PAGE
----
September 2021 Photo-observation of the Month
Congratulations to iNaturalist user Coleen Lawlor for winning the September 2021 Photo-observation of the Month for the Vermont Atlas of Life on iNaturalist. Her photos of a handsome and uncommon Upland Sandpiper roaming the grassy plains of the William H. Morse State Airport in Bennington received the most faves of any iNaturalist observation in Vermont during the past month.
Field Guide to October 2021
October is a month of change. The forested hills fade from green to a kaleidoscope of red and gold that dazzles the eyes. Here’s your field guide to some moments that you might not otherwise notice during these few precious weeks that feature colored hills beneath a deep blue sky, with the calls of migrating geese high overhead and the last Monarchs gliding silently southward.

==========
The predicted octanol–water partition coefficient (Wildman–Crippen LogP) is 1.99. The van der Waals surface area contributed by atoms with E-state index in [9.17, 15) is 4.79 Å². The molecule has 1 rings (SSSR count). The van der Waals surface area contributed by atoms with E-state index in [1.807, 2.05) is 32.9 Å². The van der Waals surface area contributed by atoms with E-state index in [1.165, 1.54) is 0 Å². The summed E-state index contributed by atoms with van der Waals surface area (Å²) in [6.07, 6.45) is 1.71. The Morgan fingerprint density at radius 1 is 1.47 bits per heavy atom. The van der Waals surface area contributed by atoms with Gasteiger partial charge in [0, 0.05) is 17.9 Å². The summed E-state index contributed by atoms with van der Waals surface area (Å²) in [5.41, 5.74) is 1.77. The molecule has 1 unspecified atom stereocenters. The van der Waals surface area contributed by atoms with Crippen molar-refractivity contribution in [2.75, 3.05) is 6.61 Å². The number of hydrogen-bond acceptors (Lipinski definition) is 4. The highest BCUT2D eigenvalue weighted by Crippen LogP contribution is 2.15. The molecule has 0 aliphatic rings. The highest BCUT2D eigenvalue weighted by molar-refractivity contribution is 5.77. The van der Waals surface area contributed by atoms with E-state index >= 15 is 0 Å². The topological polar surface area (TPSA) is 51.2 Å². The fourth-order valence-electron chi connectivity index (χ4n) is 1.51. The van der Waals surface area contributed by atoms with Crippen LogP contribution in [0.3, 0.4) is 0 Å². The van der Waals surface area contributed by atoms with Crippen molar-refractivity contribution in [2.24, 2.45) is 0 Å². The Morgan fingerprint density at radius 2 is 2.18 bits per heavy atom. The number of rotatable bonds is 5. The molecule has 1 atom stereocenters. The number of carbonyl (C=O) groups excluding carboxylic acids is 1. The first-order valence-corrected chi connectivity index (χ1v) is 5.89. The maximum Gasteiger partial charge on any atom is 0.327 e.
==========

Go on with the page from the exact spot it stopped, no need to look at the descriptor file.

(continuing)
Kinglets Rain on Mansfield Ridgeline as VCE Wraps Season #30
Tiny feathered gems–Ruby-crowned and Golden-crowned Kinglets–filled VCE’s mist nets and ushered in the autumnal equinox on Mt. Mansfield to conclude our 30th field season on the ridgeline. Among 222 birds captured and banded over 3 days, kinglets accounted for 101, but they weren’t the only notable migrants we encountered.
Birds, Bees, and Trees: A Summer Working for VCE
From long days spent in wooded hillsides to early mornings on top of Mt. Mansfield, it was a busy—but exciting—summer for VCE’s 2021 Alexander Dickey Conservation Intern.
A Record Year for Loon Nesting in Vermont
This year proved a highly successful one for Vermont’s breeding loons—a record, in fact! However, every loon breeding season is more than just numbers. It’s also about the stories of difficult moments and the experiences of our hardworking volunteers who make everything we accomplish possible.
Field Guide to September 2021
September is a month of transition—birds, butterflies, dragonflies, and more are beginning their southward migration while some bees and other species are emerging for the first time all summer. To the curious eye this month offers a lot of excitement and the happenings featured in this field guide are just the tip of the iceberg!